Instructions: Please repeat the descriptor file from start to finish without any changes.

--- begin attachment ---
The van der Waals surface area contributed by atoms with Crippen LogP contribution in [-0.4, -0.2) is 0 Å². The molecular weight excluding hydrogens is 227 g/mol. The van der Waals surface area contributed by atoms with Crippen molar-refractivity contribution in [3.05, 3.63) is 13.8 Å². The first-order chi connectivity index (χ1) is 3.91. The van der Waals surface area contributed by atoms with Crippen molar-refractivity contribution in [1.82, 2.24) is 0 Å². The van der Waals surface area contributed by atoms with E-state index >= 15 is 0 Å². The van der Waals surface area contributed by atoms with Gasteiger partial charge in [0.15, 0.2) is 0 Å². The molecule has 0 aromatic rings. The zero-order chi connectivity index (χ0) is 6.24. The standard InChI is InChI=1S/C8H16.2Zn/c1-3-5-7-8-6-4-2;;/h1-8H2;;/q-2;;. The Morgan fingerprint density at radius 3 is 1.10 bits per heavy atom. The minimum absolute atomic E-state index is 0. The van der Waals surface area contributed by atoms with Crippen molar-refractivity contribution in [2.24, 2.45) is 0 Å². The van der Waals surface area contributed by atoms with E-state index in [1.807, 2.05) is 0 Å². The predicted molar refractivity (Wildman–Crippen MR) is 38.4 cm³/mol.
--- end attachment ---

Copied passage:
The van der Waals surface area contributed by atoms with Crippen LogP contribution in [-0.4, -0.2) is 0 Å². The molecular weight excluding hydrogens is 227 g/mol. The van der Waals surface area contributed by atoms with Crippen molar-refractivity contribution in [3.05, 3.63) is 13.8 Å². The first-order chi connectivity index (χ1) is 3.91. The van der Waals surface area contributed by atoms with Crippen molar-refractivity contribution in [1.82, 2.24) is 0 Å². The van der Waals surface area contributed by atoms with E-state index >= 15 is 0 Å². The van der Waals surface area contributed by atoms with Gasteiger partial charge in [0.15, 0.2) is 0 Å². The molecule has 0 aromatic rings. The zero-order chi connectivity index (χ0) is 6.24. The standard InChI is InChI=1S/C8H16.2Zn/c1-3-5-7-8-6-4-2;;/h1-8H2;;/q-2;;. The Morgan fingerprint density at radius 3 is 1.10 bits per heavy atom. The minimum absolute atomic E-state index is 0. The van der Waals surface area contributed by atoms with Crippen molar-refractivity contribution in [2.24, 2.45) is 0 Å². The van der Waals surface area contributed by atoms with E-state index in [1.807, 2.05) is 0 Å². The predicted molar refractivity (Wildman–Crippen MR) is 38.4 cm³/mol.